Floodplain Grazing Marshes are particularly important for the number of breeding waders such as Lapwing, Redshank and Snipe, and they also support important populations of wintering Wigeon.
The sites are also important for Eel and Grass Snake and can contain a mosaic of plant communities, including Marsh Marigold and regionally-scarce species such as Pepper Saxifrage and Great Burnet.
Floodplain Grazing Marsh: These wet grasslands are periodically inundated pastures or meadows in river floodplain areas, usually criss-crossed by ditches that maintain high water levels.
Most sites have an important role in flood defence and the combination of damp grasslands, ditches and shallow seasonal pools, supports a range of wildlife especially waders and wildfowl.
The Dearne Valley - notably Wombwell Ings - has the most significant Floodplain Grazing Marsh in the Barnsley area.
Floodplain Grazing Marsh is a national priority habitat.
Lowland Meadow or Neutral Grassland, another national priority habitat, includes seasonally inundated grassland.
There may be little distinction between grassland in Grazing Marsh and wet Neutral Grassland.
Natural England identifies grassland as Floodplain Meadow when it has at least one frequent example of nine wildflowers typical of seasonally inundated grassland, and three occasional wildflowers from the list of 43 wildflowers for neutral grassland.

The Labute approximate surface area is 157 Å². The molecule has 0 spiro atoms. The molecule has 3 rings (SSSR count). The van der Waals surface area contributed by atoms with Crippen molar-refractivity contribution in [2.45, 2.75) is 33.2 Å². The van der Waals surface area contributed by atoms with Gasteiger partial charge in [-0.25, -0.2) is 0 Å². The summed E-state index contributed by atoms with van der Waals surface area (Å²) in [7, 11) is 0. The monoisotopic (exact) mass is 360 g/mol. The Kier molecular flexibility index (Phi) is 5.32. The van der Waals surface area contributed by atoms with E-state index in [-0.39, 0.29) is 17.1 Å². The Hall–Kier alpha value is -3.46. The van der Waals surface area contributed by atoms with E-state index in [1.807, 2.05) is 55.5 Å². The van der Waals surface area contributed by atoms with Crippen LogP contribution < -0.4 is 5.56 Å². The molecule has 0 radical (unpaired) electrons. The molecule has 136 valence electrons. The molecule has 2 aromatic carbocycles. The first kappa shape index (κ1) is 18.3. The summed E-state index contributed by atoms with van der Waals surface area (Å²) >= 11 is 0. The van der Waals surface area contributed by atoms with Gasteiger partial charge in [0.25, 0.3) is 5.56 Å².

Grassland or Grazing Marsh that meets these priority habitat criteria is quite scarce.
Floodplain Grazing Marsh is a local priority habitat because of this scarcity, the plants and wildlife it supports - especially breeding and overwintering birds - and the opportunities for its conservation.
Floodplain Grazing Marsh is identified as neutral grassland and/or marshy grassland in Phase 1 habitat surveys.
The National Vegetation Classification identifies the following plant communities for inundated grassland:
MG4 Burnet floodplain meadow
MG5 Knapweed meadow
MG7 Foxtail grassland
MG11 Silverweed pasture.
Floodplain Grazing Marsh is found on alluvial soils in river floodplain areas. It is dependent on periodic inundation and high but variable water levels. In part these are controlled by the use of sluices and sometimes pumps.
They are sustained after winter flooding by a summer hay-cut and consequent grazing, or spring and summer grazing.
Grazing Marsh does not itself have extensive areas of tall fen species like reeds but forms part of the mosaic of river valley habitats which includes water bodies and fen and reed swamp communities.
For more information on Floodplain Grazing Marsh,follow these links: